VC5 Gallium3D Driver Becomes V3D, Enabled By Default In Mesa
The Broadcom Video Core V driver that was already part of Mesa was renamed to V3D to match the name of the V3D DRM kernel driver. The VC5 to V3D renaming occurred since this driver is already supporting a VideoCore VC6 device, so the VC5 naming was no longer deemed appropriate.
It's with the upcoming Linux 4.18 kernel merge window that the V3D DRM driver is being mainlined, so now was the time to rename the Gallium3D user-space OpenGL driver as well as to enable it by default. In the process this V3D code was updated to use the finalized V3D user-space ABI. While VC5 has long been part of the mainline Mesa tree, it was developed against a simulator and now this driver is ready for real hardware.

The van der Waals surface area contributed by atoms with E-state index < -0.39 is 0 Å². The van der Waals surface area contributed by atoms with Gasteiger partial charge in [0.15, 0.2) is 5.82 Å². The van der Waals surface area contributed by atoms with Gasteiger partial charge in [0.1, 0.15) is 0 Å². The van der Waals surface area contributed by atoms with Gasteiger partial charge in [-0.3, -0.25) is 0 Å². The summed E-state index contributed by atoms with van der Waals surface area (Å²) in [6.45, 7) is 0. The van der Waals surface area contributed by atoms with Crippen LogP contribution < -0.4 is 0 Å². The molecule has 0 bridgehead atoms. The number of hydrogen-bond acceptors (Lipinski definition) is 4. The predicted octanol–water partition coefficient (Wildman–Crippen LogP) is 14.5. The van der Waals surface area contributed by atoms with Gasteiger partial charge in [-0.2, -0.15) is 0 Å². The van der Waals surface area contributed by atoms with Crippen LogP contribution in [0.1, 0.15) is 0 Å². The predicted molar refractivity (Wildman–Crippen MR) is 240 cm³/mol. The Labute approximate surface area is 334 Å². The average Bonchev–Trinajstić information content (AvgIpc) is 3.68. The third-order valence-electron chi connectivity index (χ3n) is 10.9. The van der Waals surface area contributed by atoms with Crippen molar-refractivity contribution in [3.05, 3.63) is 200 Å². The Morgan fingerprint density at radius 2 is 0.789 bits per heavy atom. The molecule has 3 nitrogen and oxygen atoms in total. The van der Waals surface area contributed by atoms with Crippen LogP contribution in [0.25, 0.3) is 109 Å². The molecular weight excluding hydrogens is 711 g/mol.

Broadcom VideoCore V is a new generation of graphics hardware succeeding VC4 that most notable is what's found in current generation Raspberry Pi hardware. VC5 hardware is now Vulkan and OpenCL capable, should be much faster, and also much more competent OpenGL support. We have seen VC5 hardware appear in some set-top boxes and such so far, but not yet any next-gen Raspberry Pi or other developer board. Hopefully it won't be too much longer before that dream is realized.
Eric Anholt of Broadcom has also been working on a "BCMV" Vulkan driver for the VideoCore V driver stack, but that has yet to be mainlined in Mesa.
The latest VC5/V3D changes to the Gallium3D driver are now available via Mesa Git for next quarter's Mesa 18.2 release.